Ambitious offshore wind goals set out by the EU Commission must now be embraced in Scotland, an energy trade body has said in response to a new report.
The WindEurope report published yesterday concerns the ten connected North Sea countries who coordinate their work on offshore wind with each other and the EU Commission.
It claims goals for offshore wind – between 230 and 450 gigawatts (GW) by 2050 – are achievable provided the right investments in electricity grids and governments take the correct approach to maritime spatial planning.
Trade body Scottish Renewables said last night that while the plans are “very ambitious” they must be embraced if Scotland and Europe are to impact on climate change.
Fabrice Leveque, senior policy manager at Scottish Renewables, said: “Scotland’s seas have some of the best wind resource in Europe and offshore wind turbines give us the capability to capture it, creating economic and environmental benefits for Scotland and helping meet our emissions targets.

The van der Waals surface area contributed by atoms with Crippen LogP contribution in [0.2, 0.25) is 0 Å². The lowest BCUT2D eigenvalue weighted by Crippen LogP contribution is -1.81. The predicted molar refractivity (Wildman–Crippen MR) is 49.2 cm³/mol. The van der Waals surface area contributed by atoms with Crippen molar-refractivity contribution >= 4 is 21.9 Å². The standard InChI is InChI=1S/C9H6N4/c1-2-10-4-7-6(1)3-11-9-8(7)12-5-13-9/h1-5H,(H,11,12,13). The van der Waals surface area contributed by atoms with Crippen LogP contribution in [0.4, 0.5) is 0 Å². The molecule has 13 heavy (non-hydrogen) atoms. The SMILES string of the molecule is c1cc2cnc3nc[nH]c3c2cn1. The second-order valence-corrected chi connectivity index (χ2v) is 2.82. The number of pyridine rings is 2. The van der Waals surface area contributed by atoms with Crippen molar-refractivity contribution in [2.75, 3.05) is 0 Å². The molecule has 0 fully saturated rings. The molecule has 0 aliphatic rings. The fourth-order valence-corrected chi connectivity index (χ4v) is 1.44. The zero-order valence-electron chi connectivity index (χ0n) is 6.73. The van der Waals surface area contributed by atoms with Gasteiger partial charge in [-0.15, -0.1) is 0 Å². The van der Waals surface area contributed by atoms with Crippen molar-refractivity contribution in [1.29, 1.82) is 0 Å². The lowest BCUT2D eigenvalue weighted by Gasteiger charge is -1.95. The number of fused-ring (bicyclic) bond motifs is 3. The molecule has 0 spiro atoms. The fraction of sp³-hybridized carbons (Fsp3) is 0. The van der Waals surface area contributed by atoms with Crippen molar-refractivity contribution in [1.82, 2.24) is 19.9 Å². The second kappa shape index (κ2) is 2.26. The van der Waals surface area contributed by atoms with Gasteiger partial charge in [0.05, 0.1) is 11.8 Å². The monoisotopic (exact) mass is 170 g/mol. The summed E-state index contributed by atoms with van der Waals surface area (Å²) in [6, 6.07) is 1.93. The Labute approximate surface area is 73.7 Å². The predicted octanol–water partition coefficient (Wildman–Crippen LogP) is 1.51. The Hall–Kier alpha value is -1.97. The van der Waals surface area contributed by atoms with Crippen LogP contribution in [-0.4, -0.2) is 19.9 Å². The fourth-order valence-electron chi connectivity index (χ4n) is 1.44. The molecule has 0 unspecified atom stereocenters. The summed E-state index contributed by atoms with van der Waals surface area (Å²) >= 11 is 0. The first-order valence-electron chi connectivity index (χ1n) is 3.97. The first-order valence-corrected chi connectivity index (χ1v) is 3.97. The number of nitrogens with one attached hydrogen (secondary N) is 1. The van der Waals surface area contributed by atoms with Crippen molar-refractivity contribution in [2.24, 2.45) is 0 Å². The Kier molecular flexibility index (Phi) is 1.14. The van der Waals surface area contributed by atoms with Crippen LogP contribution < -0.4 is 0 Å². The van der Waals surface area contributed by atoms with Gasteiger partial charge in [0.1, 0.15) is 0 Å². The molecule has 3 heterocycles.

“These new figures are very ambitious, but demonstrate the kind of thinking which countries across the world must now embrace if we are to deploy more renewable energy solutions to tackle the climate emergency.”
The report also concludes that 212 GW should be deployed in the North Sea, 85 GW in the Atlantic, including the Irish Sea.
The UK alone would look to deploy 80 GW, with capital expenditure rising from just over £5 billion in 2020 to almost £20bn in 2030.
RenewableUK’s director of strategic communications Luke Clark added: “It’s right to scale up our offshore wind ambitions to address the climate emergency facing all of us.
“There’s a stark warning today from the UN about the urgent need for deeper and faster cuts in emissions to stop dangerous warming.
“Offshore wind can deliver the massive volume of clean power we need, and innovative floating wind projects will play a key role in our ability to generate in deeper waters much further from the shore.”